FORCES Definitions A force is a push or a pull. All types of forces can be categorized either a push or a pull or a combination of the two.
Types of forces 1. 2. 3. 4. 5. 6. 7. 8. 9. 10.
Friction Weight Air resistance (drag) Tension Magnetic force Electric force Gravitational force Centripetal force Lift Thrust (driving force)
What can forces do? Forces can: 1. 2. 3.
Change the speed of an object Change the direction of an object Change the shape of an object
BUT FORCES CANNOT CHANGE THE MASS OF AN OBJECT!
Friction It is a contact force between two surfaces. You can feel friction when you rub your hands together. It is an opposing force to motion. FRICTION ALWAYS OPPOSES MOTION Friction has some good effects and some bad effects.
Good effects 1. 2. 3. 4. 5.
Provides the gripping force needed to hold an object Provides the accelerating force for a car Helps us to walk (walking on oily surface is difficult) Used in the braking system of vehicles Helps us to write.
Bad effects 1. Causes heating effect which can cause fire 2. Causes wear and tear.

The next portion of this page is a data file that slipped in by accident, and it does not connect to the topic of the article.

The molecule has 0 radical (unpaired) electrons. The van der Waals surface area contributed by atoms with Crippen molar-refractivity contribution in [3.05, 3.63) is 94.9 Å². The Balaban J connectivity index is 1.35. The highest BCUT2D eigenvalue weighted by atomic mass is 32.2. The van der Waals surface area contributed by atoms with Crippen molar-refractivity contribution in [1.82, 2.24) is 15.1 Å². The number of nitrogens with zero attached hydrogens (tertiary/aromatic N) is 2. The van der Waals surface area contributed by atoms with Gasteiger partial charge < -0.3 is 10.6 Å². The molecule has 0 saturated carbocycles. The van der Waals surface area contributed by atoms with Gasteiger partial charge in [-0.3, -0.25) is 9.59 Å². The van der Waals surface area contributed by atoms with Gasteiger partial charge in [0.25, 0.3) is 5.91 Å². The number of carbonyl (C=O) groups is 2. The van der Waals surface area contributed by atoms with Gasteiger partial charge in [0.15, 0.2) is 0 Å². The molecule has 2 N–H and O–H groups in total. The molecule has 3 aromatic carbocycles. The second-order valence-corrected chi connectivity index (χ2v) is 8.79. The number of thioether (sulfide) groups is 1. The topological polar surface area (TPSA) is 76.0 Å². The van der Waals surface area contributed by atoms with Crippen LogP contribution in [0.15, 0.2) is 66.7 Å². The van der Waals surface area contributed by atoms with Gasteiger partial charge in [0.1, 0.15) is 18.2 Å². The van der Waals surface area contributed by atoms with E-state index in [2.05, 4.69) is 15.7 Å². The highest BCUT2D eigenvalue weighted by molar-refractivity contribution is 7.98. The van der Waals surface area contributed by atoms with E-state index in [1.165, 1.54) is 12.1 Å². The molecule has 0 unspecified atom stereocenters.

How to reduce friction? 1. Use of lubricants such as oil, grease, wax and water Lubricants such as oil, grease and wax are used in car engines or moving metal parts of machines in factories to reduce the wear and tear effect of friction. This way the moving metal parts are protected from damage and work longer. Water is used as a lubricant in skiing. As a person skis, some of the ice under the ski melts and a layer of water forms which makes the movement of the skier easier and faster due to reduced friction. 2. Use of air cushion Air is used as cushion in hovercrafts and maglev trains both of which travel above the ground on a cushion of air. There is no contact between the hovercraft / maglev train and the ground so there is negligible friction. This makes the movement of the two easier and faster. Watch frictionless motion on http://www.physics.com.pk/reiki. 3. Use of ball bearings Ball bearings are used in between two surfaces which are rolling against each other such as wheel and axle of a car or bicycle. The ball bearings reduce the friction between the two surfaces thus making it easier for them to roll over each other. 4. Use of rollers. Rollers are used in bridges. When bridges expand they can crumble if they are fixed at the ends. Rollers at the ends make the bridge roll over acting like ball bearings and prevent crumbling. Weight It is pull of gravity on an object. Weight acts downwards towards the centre of the earth ( for detail see chapter on Mass and Weight). Air resistance (drag) It is the friction caused by air on moving objects. When the speed of an object increases the air resistance also increases. You can feel air resistance when you put your hand out while driving a car. As the carâ€™s speed increases, the air resistance on your hand will also increase. (See the document Free Fall for more details). Tension It is a reaction force. If you hang a brick with a rope on the ceiling the weight of the brick which acts downwards is opposed by the tension in the rope in the opposite direction.